An Egyptian mummy that lay featureless in the Museum of Florence for years now has reason to smile, after forensic specialists used a whole host of techniques to reconstruct his face.
The mummy, dating from Tutankhamun’s XVIII dynasty (between 1543-1294BC), was a high-ranking dignitary or priest but, with just a name to go by – Kent, surprisingly – little was known about him.
Now, though, thanks to work led by Dr Matteo Borrini, Kent has a face to be proud of.
A CT scan of the mummy revealed that Kent was 50 years old when he died, and allowed for an exact copy of his skull to be modelled so that the individual muscles of the face could be produced.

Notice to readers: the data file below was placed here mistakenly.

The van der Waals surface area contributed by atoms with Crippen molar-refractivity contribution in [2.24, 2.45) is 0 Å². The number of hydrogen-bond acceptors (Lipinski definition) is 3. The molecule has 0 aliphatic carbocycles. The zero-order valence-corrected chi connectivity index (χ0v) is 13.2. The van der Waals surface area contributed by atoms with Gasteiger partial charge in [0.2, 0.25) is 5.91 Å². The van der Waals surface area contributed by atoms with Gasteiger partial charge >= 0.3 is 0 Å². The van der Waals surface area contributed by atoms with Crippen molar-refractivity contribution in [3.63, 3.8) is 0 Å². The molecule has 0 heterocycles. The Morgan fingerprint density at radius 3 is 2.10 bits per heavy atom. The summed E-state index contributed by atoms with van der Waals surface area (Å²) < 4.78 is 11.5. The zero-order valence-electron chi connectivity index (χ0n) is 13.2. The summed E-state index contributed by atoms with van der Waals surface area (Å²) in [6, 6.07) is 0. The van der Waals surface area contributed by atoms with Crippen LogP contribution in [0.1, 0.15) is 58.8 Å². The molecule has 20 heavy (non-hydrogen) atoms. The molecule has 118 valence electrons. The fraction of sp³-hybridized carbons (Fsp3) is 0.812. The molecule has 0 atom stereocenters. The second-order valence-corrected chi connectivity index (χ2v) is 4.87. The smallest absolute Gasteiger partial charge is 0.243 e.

The mummy wasn’t damaged during the process, though, with the bandages remaining as they were throughout the project.
The procedure adopted is the “protocol of Manchester”, a standardised investigative method that Borrini has already used for other reconstructions both archaeological and during his work as a criminal expert.
“The research allows us to use the forensic investigation techniques for archaeological purposes to sketch the portrait of men who died millennia ago,” said Borrini.
“The bust I made presents the scientific methodology in a language compatible with the needs of the museum and in harmony with the other artefacts on display,” said the forensic anthropologist and principal lecturer at Liverpool John Moores University.
Main image via Shutterstock, body images via Dr Matteo Borrini – the radiological and forensic team, and the stages of reconstruction
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